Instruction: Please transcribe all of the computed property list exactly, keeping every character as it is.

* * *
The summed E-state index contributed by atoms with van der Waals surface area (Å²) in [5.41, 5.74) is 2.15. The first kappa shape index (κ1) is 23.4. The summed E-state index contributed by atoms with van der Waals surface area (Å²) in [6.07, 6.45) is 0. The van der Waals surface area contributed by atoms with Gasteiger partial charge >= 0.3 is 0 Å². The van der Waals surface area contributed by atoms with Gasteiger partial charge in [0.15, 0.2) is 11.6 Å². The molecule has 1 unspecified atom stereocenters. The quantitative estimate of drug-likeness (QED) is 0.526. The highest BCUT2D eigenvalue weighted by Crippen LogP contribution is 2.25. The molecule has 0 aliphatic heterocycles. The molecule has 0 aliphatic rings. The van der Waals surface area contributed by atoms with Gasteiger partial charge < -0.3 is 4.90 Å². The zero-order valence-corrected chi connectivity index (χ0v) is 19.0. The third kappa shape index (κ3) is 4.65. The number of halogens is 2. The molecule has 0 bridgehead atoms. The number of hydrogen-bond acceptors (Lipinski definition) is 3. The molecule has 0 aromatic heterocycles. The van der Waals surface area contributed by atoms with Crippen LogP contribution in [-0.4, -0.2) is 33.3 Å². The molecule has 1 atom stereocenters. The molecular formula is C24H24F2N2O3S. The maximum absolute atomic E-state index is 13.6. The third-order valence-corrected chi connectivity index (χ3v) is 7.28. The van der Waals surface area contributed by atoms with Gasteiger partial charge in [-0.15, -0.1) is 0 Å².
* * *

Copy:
The summed E-state index contributed by atoms with van der Waals surface area (Å²) in [5.41, 5.74) is 2.15. The first kappa shape index (κ1) is 23.4. The summed E-state index contributed by atoms with van der Waals surface area (Å²) in [6.07, 6.45) is 0. The van der Waals surface area contributed by atoms with Gasteiger partial charge >= 0.3 is 0 Å². The van der Waals surface area contributed by atoms with Gasteiger partial charge in [0.15, 0.2) is 11.6 Å². The molecule has 1 unspecified atom stereocenters. The quantitative estimate of drug-likeness (QED) is 0.526. The highest BCUT2D eigenvalue weighted by Crippen LogP contribution is 2.25. The molecule has 0 aliphatic heterocycles. The molecule has 0 aliphatic rings. The van der Waals surface area contributed by atoms with Gasteiger partial charge < -0.3 is 4.90 Å². The zero-order valence-corrected chi connectivity index (χ0v) is 19.0. The third kappa shape index (κ3) is 4.65. The number of halogens is 2. The molecule has 0 bridgehead atoms. The number of hydrogen-bond acceptors (Lipinski definition) is 3. The molecule has 0 aromatic heterocycles. The van der Waals surface area contributed by atoms with Crippen LogP contribution in [-0.4, -0.2) is 33.3 Å². The molecule has 1 atom stereocenters. The molecular formula is C24H24F2N2O3S. The maximum absolute atomic E-state index is 13.6. The third-order valence-corrected chi connectivity index (χ3v) is 7.28. The van der Waals surface area contributed by atoms with Gasteiger partial charge in [-0.15, -0.1) is 0 Å².